Unlike other illness that affect the body, mental disorders affect our neurological system, creating behavioral type issues. Some disorders even affect the physiological functions of the brain. Like people who suffer from other types of illnesses, those who suffer from mental illness, whether it be psychological, physiological or a combination of both, need compassion, nurturing, love and affirmation as well. It’s often a lonely and dark world for those with mental illness. Society simply doesn’t, or chooses not to understand the daily struggles a person goes through, and the fear of living in a world that views them as something to avoid or condemn. Of course this is not always the case, but it is much more the norm than not. Those who suffer from mental illness often feel like modern day lepers or untouchables.
Mental illness is difficult to live with each and every day. A person who suffers from mental sickness often feels as if they are on the outside of society looking in, and never a part of the life around them. They simply exist silently in a world of hopeless and helpless fear, anxiety and depression, wondering if they will ever experience the slightest form of acceptance. Unfortunately those who suffer from a mental disorder all too often live with that feeling of “Waiting for the next shoe to drop.”
There are many good medications today that are able to treat most mental illnesses, but since everyones brain chemistry is different, finding the right combination of pharmaceuticals and the correct dosages is not easy, and takes time. Often these drugs have undesirable side effects as well. Psychotherapy also plays a major role in learning to live a better and healthier life for the person who suffers from a mental disorder. Depending on the severity of the illness and the diagnosis, often change is slow as new patterns of thinking need to develop. Change is difficult for many of us that don’t suffer from mental illness, but it is extremely challenging for those who do. At times its like fighting an uphill battle in three feet of mud. It’s slow, messy and takes constant, persistent and exhausting determination.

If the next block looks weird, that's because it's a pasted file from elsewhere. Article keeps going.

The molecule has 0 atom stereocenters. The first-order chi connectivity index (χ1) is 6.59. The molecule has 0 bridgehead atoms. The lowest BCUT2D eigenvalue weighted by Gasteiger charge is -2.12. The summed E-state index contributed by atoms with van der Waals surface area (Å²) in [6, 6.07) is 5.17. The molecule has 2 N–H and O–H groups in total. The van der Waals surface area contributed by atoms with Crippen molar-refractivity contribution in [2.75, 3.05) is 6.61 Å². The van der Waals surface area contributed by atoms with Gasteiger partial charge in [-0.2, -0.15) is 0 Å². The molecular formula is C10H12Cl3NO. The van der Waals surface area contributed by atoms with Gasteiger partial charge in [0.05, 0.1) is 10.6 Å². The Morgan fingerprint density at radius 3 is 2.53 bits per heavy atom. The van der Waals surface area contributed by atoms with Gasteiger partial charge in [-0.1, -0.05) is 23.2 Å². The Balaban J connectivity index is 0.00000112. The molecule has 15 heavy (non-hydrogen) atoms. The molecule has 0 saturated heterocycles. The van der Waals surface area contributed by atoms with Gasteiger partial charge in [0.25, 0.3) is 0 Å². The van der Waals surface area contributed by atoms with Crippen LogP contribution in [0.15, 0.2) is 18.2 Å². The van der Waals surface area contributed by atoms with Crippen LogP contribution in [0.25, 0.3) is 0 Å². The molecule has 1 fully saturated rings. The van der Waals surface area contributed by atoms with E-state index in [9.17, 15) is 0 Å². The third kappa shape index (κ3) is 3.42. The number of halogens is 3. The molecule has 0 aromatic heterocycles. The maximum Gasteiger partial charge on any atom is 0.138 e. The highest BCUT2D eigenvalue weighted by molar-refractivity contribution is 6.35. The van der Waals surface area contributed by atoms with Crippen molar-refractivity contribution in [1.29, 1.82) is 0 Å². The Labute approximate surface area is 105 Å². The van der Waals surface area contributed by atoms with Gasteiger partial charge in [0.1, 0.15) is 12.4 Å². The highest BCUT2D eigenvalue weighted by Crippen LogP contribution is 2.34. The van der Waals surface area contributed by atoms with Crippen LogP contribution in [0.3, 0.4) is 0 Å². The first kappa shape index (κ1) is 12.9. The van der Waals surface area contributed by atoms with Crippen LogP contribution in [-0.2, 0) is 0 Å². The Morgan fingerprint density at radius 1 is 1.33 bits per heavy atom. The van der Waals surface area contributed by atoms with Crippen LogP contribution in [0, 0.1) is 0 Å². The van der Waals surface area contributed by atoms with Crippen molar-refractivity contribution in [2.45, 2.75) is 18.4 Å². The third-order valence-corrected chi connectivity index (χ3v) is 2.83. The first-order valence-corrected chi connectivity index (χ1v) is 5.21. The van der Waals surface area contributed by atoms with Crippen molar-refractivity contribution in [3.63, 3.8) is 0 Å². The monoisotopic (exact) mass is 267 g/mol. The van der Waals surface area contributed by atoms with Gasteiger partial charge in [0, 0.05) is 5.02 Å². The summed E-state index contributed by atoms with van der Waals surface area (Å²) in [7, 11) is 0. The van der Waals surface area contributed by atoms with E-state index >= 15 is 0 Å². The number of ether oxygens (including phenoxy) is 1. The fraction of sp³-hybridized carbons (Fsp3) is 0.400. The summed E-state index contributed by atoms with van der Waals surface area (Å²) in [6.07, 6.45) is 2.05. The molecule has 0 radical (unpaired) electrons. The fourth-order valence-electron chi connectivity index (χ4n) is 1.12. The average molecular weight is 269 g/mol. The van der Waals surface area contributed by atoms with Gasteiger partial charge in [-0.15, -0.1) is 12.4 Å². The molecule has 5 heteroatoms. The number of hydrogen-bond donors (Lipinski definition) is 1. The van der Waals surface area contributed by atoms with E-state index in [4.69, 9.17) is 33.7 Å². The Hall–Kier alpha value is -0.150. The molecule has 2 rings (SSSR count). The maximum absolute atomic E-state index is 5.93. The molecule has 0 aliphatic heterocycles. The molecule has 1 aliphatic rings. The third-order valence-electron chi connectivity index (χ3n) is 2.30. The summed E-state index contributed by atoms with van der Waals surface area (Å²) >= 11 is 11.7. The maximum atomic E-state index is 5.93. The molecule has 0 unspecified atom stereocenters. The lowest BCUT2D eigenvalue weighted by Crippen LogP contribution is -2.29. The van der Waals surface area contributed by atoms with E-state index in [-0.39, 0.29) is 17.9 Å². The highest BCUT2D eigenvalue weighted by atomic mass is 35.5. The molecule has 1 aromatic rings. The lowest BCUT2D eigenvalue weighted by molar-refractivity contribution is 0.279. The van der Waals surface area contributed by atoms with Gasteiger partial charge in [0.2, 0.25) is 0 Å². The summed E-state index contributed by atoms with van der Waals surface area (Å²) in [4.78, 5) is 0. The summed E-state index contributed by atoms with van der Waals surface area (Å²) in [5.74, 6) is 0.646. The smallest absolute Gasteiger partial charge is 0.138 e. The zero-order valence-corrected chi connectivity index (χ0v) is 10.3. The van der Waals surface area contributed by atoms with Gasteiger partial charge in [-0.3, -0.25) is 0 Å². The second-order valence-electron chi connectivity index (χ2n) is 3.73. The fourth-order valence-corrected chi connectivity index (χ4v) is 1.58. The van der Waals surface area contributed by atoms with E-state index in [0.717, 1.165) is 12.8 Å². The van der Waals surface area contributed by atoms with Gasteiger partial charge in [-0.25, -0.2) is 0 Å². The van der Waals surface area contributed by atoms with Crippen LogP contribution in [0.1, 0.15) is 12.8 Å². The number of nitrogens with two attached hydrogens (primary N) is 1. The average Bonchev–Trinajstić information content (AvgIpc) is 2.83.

Self-Esteem, self-worth and embarrassment are all too often the constant companions of those who are mentally ill. Questions, such as, “Why me?” constantly churn around in their daily thoughts. Loved ones and lifetime partners often don’t know how to accept or cope with their family member’s diagnosis and altered behavior. It is a lonely place when one feels they have little to no support from the ones they love. Sometimes they experience rejection, denial and even divorce. It’s difficult enough to deal with and accept the illness itself, but it is far worse when family members, spouses and close friends don’t understand and tell the person, “There’s nothing wrong with you,” or on the other hand they overreact, and make the person’s illness all about themselves and how it will affect their own lives. This kind of behavior from our loved ones creates so much shame, guilt and confusion for the person who suffers, especially if they are unable to work or continue with normal daily activities or household chores. Real or not, they often feel berated, experience hostile emotions from those close to them or abandoned, destined to a life of remorse, sorrow and pain. It’s a dark and bleak path without the support, compassion and understanding of the ones we love.